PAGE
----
First off I have to say what a pleasure it is to be joining the fine folks at Do Some Damage and thank-you to Steve for inviting me over here to witter away. Since this is my first post I guess I should say a bit about what I'm up to right now...
It's a pretty exciting time for me writing wise. My debut novel Long Way Home is due out on January 2nd - a sentence I never get bored typing - the proofs are being finalised as we speak and the serious business of promotion is starting. Suddenly it's all getting real and I'm beginning to consider what it means to be an author rather than a writer, a distinction I wouldn't have fully appreciated a year ago when the book was still a rough manuscript being fired off to my agent.
|Old Swan Hotel Harrogate|
But it's part of the business of writing and I knew I'd better get used to it. So I had a few drinks, trying to achieve a suitably relaxed state without tipping over into the one where I'd totally lose control of my sweary mouth. (Not one c-bomb dropped.) And then before I knew it I was being taken up to a little room in The Old Swan Hotel, with a big camera and a single, vulnerable looking chair parked in front of it. I sat down and one lovely gent powdered my face before another fixed my microphone, while I considered what an idiot I was not to have prepared for this.
I knew what the questions were going to be, I knew I was supposed to say clever things, but at that point I was still too close to the book to consider it's context or themes or why anyone should want to read it more than the one next to it on the shelf. I was going to make a complete fool of myself.
The problem was that I never discussed my work while I was an aspiring author, partly because I'm really superstitious but more because I figured most people weren't interested and if they were it would only lead to a lot of difficult questions about why I wasn't published yet. I didn't have beta readers, didn't join groups, I didn't even produce a synopsis for Long Way Home. Reducing those three hundred and sixty carefully crafted pages to a couple of neat sound bites was simply not in my repertoire.
A weird thing happened though. Once the camera started rolling my nerves melted away, my hands stopped trembling and some part of my brain I didn't know existed took over; I heard myself talking about the book clearly and sensibly. I sounded like a proper author, damn it.
When I went back down to the bar afterwards I knew that the scariest thing I'd have to do to promote Long Way Home was behind me and nothing that the next few months had in store would faze me. Okay, that might have been the rum talking, just a little bit, but I feel completely different about the whole promotion thing now. Actually, I think I'm going to enjoy talking about the book.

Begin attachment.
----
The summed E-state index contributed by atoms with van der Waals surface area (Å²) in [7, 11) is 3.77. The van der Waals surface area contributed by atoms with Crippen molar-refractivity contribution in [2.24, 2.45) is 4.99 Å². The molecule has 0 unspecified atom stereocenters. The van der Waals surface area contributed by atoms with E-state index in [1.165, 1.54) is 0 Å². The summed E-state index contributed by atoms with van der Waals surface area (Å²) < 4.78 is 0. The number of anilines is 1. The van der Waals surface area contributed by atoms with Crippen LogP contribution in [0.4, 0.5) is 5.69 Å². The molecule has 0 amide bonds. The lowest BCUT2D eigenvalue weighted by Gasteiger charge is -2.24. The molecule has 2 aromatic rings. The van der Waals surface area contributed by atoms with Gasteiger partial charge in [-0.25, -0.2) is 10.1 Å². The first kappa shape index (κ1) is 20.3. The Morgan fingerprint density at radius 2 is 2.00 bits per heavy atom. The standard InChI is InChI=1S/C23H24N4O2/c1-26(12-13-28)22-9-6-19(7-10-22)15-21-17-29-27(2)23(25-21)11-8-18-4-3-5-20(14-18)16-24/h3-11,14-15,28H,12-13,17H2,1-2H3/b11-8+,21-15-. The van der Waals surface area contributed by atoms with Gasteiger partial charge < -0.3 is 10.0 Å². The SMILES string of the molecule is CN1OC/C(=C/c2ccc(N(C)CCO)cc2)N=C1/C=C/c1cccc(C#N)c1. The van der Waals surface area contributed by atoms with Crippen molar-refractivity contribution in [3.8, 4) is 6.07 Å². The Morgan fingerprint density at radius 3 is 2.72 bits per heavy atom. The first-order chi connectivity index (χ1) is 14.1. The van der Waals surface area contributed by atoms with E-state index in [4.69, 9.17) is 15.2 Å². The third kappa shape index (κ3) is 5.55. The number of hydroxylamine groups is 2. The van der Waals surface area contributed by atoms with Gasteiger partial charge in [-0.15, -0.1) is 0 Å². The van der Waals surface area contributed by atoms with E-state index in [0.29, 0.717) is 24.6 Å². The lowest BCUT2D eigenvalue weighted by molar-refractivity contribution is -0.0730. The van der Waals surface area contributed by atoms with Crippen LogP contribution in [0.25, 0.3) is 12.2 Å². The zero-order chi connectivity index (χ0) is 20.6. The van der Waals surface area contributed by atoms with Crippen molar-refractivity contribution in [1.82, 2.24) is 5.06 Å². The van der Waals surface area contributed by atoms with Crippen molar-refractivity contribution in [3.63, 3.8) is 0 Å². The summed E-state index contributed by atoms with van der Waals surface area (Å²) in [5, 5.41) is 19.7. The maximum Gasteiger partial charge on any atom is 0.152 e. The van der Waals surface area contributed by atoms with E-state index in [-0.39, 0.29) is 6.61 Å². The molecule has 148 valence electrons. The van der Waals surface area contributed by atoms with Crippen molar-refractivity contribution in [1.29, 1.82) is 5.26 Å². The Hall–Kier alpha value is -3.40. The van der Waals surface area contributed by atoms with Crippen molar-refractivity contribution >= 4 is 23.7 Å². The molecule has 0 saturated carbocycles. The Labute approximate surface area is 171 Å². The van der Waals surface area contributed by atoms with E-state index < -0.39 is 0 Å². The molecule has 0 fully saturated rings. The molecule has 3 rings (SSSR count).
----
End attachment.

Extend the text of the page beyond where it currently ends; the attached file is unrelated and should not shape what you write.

In fact, I'm going to say a little bit right here...
Long Way Home grew out of a conversation I overheard in pub, two men discussing the practices of a local gangmaster. There was no disgust for how he exploited his workers, no sympathy for what brought those people to a point where they were prepared to graft for terrible money in uncertain circumstances. The violence used to maintain 'order' was treated like a joke and the people on the receiving end regarded as scum. It was a conversation which stayed with me, festering away in the back of my mind.
I channelled my fury into a short story, but the form didn't feel big enough to explore the issue, and eventually I realised this was a subject I wanted to get on my soapbox about. So I scrapped the book I was writing and started a new one.
Long Way Home opens with the murder of a migrant worker, burned alive in a suburban garden shed where he's sleeping rough. The householders come under immediate suspicion but as the investigation proceeds it becomes clear that the man has made plenty of enemies who would like to see him dead, and the hunt for his killer leads into the murky world of gangmasters, slum landlords and right wing extremists.
I wanted to write a compelling crime novel, and only time will tell if I have, but the real driving force behind the book was a desire to explore a world which most people live very close to without actually experiencing. It's a frequently harsh world, plagued by corruption and exploitation, where human life is cheap and fortunes rise in line with a person's capacity for brutality, and even though some cities, like Peterborough where the book's set, have dedicated Hate Crime units, the racism these communities fall victim to is often ignored.
There's no denying that Long Way Home is a grim book in many ways, but the story is based in truth and I think it does throw some light on a situation which is just beginning to enter the public consciousness, and because of that I'm actually pretty proud of it.
(Image stolen from Mel Sherratt. Sorry Mel.)